It’s no secret that we all experience a riot of emotions when we face difficult or trying circumstances in life. Perhaps it’s a big job interview that you’re worried about, a loved one’s illness, or marital struggles at home. Whatever the event or situation, we all experience them — and with that comes a heaping plate full of anxiety and stress.

But wait, Mike! Aren’t Anxiety and Stress the same thing? The quick answer is no. There is a fine line between the two.

“Anxiety does not empty tomorrow of its sorrows, but only
empties today of its strength.” — Charles Spurgeon

According to the American Psychological Association, stress is caused by an external trigger. That trigger can be short-term, such as a work deadline or that big move you have to make to a new home. Anxiety is an intense, excessive, and persistent worry and fear about everyday situations — and it doesn’t go away in the absence of the stressor.

Identical Symptoms of Anxiety and Stress

  • Irritability
  • Intrusive thoughts
  • Anger
  • Difficulty concentrating
  • Sleeping problems
  • Excessive worrying, fear, and dread
  • Hopelessness and helplessness
  • Fatigue
  • Muscle pain or tension

Chronic stress causes wear and tear on your body, illnesses, and more. Anxiety can become a disorder if left unchecked, ultimately interfering with a person’s ability to function in life. That includes an inability to have strong relationships. One day, you’re hopeful about the future. And the next, you’re stressed to the max. During times like these, it’s easy for us to feel like life is too chaotic. It’s easy to feel defeated.

Anxiety sufferers

We mentioned this in a previous blog. The Mayo Clinic lists everything from genetics to personality to being female under their risk factors for anxiety. But there also are positive traits common among anxiety suffers (credit Gabrielle Moss):

Common Traits

  1. High verbal intelligence — A 2014 study conducted at Canada’s Lakehead University presented an interesting theory — it tested students both for verbal ability and anxiety. It found a connection between higher verbal intelligence and anxiety. Basically, folks who are good with words are found to also be more likely to worry.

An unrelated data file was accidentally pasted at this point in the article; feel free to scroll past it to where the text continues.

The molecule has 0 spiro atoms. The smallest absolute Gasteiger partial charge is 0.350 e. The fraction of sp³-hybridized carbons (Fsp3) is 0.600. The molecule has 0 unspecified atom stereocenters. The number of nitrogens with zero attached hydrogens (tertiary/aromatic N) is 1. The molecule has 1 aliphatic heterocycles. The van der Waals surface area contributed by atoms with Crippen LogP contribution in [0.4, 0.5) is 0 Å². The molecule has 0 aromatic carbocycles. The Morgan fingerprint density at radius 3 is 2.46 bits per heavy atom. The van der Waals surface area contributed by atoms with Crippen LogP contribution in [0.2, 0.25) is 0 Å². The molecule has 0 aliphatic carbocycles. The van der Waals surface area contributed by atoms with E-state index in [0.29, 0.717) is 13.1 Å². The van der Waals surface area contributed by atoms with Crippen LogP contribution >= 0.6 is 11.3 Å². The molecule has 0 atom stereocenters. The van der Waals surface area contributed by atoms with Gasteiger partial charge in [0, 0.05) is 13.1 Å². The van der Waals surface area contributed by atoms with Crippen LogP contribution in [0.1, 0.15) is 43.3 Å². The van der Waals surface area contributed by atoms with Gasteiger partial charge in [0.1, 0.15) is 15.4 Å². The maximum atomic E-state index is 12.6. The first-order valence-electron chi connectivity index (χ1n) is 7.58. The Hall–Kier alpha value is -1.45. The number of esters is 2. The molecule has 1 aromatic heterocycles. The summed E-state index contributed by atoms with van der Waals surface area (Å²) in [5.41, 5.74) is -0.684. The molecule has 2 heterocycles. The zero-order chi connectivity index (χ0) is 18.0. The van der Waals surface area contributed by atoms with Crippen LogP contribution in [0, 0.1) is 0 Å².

2. High IQ — Among folks afflicted with generalized anxiety disorder, higher levels of worry are correlated with a higher IQ. Dr. Jeremy Coplan, study creator, and professor of psychiatry at State University of New York Downstate Medical Center postulates that this connection may have been an early advantage. Reacting quickly to any perceived danger could spell the difference between survival and being killed for our early human ancestors.
  3. A more developed brain — Cognitive scientists at UC Berkeley found that two factors in brain development were common among people who were anxious — an overactive amygdala and an underactive ventral prefrontal cortex. The researchers subjected test subjects to random recordings of someone screaming and found that subjects with very active amygdalas showed higher-than-average fear responses when subjected to the screams.
  4. You’re a woman — Women are twice as likely as men to be diagnosed with generalized anxiety disorder. A lot of research shows women are simply hormonally predisposed to be more anxious. However, women don’t start out more anxious than men.
  5. Born a nervous baby — Harvard psychologist Jerome Kagan has spent several decades tracking babies from birth to adulthood. He found that the babies most stressed out by “novel stimuli” — i.e., babies who hated strange noises, toys, and smells — typically grew up into anxious teens and adults.

Learn to manage your thoughts and thinking

Learning to manage your thinking and thought processes is necessary for people with situational stress and anxiety or those with chronic anxiety. Often the person with stress and anxiety finds their thinking is negative, obsessive, worrisome, and overwhelming. They feel they cannot control their thoughts. But this isn’t true.

5 Steps to Deal with Anxiety and Stress

  1. Use a stress/anxiety log — Utilize a daily diary to help you capture and evaluate how the event or situations that come out in a given day affect your self-talk, how you think, and how you react and behave. By doing this, you can focus on responding differently in the future.
  2. Make a 5-step list — This helps us understand our situations and what we’re telling ourselves in those situations so we can modify how we think about them and what to do.
    1. Identifying a situation
    2. Identifying the emotions, you feel
    3. Understanding what you are telling yourself
    4. Evaluating your self-talk
    5. Changing your self-talk.
  3. Take rogue thoughts captive and reframe them — Evaluate the thoughts that go through our mind to see if they are true or to see if they are dysfunctional. Make sure that what we are telling ourselves is positive. Self-talk is one of the most critical aspects of managing stress, anxiety, and worry in our lives. What are you telling yourself regularly? Do you compare yourself positively to others, or do you evaluate yourself as superior or inferior?
  4. Keep negative out, let positive in — Anxiety usually causes negative thoughts about ourselves or a situation we’re facing. The key here is not to reinforce that negative thought or core belief. In other words, we need to focus on good things in our lives or about ourselves and reinforce those core beliefs, which are positive. Essentially, practicing turning negatives into positives and reinforce the positive thoughts only.

In conclusion, all we’re trying to say here is that we have more control over anxiety and stress than we think. Do a little bit every day, and you’ll be surprised how much better you feel.

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